I grew up in Baghdad in a wealthy and mixed neighborhood. One of my closest friends was the son of an Arab mother from Lebanon and an arrogant British officer who served as an instructor in the Iraqi Army. The imperial officer forbade his children to speak Arabic – even with their mother. And he absolutely prohibited them from making friends with the children in the neighborhood. Nonetheless, his son Anton, encouraged by his mother, violated the prohibition and the two of us developed a wonderful friendship. The language of the friendship was Arabic, of course. He was a gentle and intelligent boy and avidly drew from the ocean of British literature and culture. He was interested in what we Jews believe. I told him that we are an optimistic people. Always looking toward a promised future, because the messiah is supposed to bring us redemption. Anton was horrified. “It would mean the end of the world,” he cried. “After all, at the end of days, according to our belief, the world will be destroyed and people will die in fire and plague.” I quickly tried to reassure him. The coming of the messiah, I explained, is very far away, because our rabbis have forbidden us from hastening the onset of the messianic era. I don’t know if I convinced him. In any case, his words about the end of days did not frighten me because I grew up in the warmth of a relaxed and self-assured Judaism. The religion was a matter of spirituality and not an abundance of texts, prohibitions and bans. Sasson Kadourie, the chief rabbi of Iraq, sent his sons to a university, not to a yeshiva. Thus, even the religious leadership strove toward modern education rather than a proliferation of rabbis. Even my mother preferred a direct connection to her God, without the mediation of rabbis. I already wrote several decades ago that God was big in Iraq and the rabbis were small. They conducted their lives modestly. Wealthy rebbes and rabbinical courts were foreign to Judaism in Iraq. In Israel, I found that the rabbis are giants and God became tiny. I also found that writers and poets, singers and commentators, journalists and writers for radio and television, kashrut inspectors and leaders of political parties all engage in selling God like a hot item to uneducated people who have lost the ability to think and judge on their own.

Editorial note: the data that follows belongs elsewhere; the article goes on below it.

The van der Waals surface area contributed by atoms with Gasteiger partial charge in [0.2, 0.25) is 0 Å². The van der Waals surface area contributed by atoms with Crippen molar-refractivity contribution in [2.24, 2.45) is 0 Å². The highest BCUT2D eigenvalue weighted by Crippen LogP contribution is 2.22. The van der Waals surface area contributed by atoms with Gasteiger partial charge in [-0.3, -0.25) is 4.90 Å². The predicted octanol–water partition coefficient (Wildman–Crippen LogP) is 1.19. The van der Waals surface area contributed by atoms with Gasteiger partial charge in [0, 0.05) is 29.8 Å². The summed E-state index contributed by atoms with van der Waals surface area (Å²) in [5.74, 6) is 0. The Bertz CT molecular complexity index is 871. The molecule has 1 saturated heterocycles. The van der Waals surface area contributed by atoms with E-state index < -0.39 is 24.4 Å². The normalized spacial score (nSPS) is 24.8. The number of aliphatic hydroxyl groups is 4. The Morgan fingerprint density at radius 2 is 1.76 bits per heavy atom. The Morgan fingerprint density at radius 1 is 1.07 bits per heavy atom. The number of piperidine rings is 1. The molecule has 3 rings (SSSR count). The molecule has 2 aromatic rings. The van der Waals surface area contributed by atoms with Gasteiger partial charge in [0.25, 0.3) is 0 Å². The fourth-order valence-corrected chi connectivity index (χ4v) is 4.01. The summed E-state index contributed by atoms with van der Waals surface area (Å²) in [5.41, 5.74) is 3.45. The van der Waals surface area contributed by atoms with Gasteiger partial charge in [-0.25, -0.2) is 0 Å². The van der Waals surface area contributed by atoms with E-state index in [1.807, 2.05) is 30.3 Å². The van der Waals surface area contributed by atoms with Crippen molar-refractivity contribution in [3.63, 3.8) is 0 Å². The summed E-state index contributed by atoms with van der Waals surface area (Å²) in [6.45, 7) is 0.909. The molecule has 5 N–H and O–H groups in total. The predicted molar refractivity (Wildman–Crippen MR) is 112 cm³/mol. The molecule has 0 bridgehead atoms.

God does not play dice, Einstein said. But in Israel I see that devout settlers are conducting a tough poker game with God. Here a dangerous mixture of religion and militant ultra-nationalism is brewing. During the days of the evacuation of the settlements from Gaza, a mother sent her little son into their yard to pray to the Lord above, with an innocent request to cancel the decree. The bulldozers pounced on the homes, and the walls collapsed. Shocked, the boy returned to his mother. He apparently faced a painful dilemma. It is hard to blame the God of the Jews when the rabbis are proclaiming his tremendous powers. It is also hard to blame the loving mother for sending the boy on an impossible mission. Was the mother wrong? Or did God need a more vigorous prodding? The child likely blamed himself. Perhaps the soul of such a defeated child prepares him for becoming one of the hilltop youth who are also willing to also harass Jews, even the soldiers who are protecting them, if only to forgive God for His indifference to the fervent prayers. If the Master of the Universe does not defeat the gentiles, then they will do it themselves.
Empires have disintegrated and disappeared, while Judaism – the religion that sanctifies life in this world – continues to exist. Judaism engendered the boldest social revolution in ancient history. It laid a wonderful foundation for the basic rights of every person. It granted a weekly day of rest, also for maidservants and slaves, and even for beasts. It was able to build bridges to the stranger and the neighbor. My Judaism orders us to enjoy the fruit of life in peace and tranquility, here and now, because tomorrow we all return to the dust. If you don’t build heaven here on earth – no heaven will await you anywhere else.
Sami Michael is an author and president of the Association for Civil Rights in Israel.